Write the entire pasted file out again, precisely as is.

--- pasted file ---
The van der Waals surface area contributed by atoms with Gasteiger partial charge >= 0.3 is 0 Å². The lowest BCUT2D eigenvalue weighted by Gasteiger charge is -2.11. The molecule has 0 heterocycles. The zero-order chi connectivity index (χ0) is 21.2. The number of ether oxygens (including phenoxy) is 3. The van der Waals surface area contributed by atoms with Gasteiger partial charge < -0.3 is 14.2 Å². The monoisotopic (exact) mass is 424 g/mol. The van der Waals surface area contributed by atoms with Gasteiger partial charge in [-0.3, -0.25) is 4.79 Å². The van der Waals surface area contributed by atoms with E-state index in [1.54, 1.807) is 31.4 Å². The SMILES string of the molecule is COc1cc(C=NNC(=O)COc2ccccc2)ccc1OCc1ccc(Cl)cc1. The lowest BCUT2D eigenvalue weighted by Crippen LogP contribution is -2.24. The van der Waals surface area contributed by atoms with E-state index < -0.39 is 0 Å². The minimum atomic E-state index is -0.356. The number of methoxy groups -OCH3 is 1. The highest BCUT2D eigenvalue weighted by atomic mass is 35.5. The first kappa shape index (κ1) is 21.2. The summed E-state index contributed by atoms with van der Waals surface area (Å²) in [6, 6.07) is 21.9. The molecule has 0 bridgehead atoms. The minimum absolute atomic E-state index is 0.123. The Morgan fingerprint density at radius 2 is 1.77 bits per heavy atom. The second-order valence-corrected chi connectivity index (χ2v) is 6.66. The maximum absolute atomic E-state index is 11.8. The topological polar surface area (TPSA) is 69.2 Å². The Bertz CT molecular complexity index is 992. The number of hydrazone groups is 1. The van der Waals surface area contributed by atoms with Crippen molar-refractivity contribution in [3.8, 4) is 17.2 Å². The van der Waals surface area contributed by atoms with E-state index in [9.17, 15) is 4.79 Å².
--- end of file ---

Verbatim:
The van der Waals surface area contributed by atoms with Gasteiger partial charge >= 0.3 is 0 Å². The lowest BCUT2D eigenvalue weighted by Gasteiger charge is -2.11. The molecule has 0 heterocycles. The zero-order chi connectivity index (χ0) is 21.2. The number of ether oxygens (including phenoxy) is 3. The van der Waals surface area contributed by atoms with Gasteiger partial charge < -0.3 is 14.2 Å². The monoisotopic (exact) mass is 424 g/mol. The van der Waals surface area contributed by atoms with Gasteiger partial charge in [-0.3, -0.25) is 4.79 Å². The van der Waals surface area contributed by atoms with E-state index in [1.54, 1.807) is 31.4 Å². The SMILES string of the molecule is COc1cc(C=NNC(=O)COc2ccccc2)ccc1OCc1ccc(Cl)cc1. The lowest BCUT2D eigenvalue weighted by Crippen LogP contribution is -2.24. The van der Waals surface area contributed by atoms with E-state index < -0.39 is 0 Å². The minimum atomic E-state index is -0.356. The number of methoxy groups -OCH3 is 1. The highest BCUT2D eigenvalue weighted by atomic mass is 35.5. The first kappa shape index (κ1) is 21.2. The summed E-state index contributed by atoms with van der Waals surface area (Å²) in [6, 6.07) is 21.9. The molecule has 0 bridgehead atoms. The minimum absolute atomic E-state index is 0.123. The Morgan fingerprint density at radius 2 is 1.77 bits per heavy atom. The second-order valence-corrected chi connectivity index (χ2v) is 6.66. The maximum absolute atomic E-state index is 11.8. The topological polar surface area (TPSA) is 69.2 Å². The Bertz CT molecular complexity index is 992. The number of hydrazone groups is 1. The van der Waals surface area contributed by atoms with Crippen molar-refractivity contribution in [3.8, 4) is 17.2 Å². The van der Waals surface area contributed by atoms with E-state index in [9.17, 15) is 4.79 Å².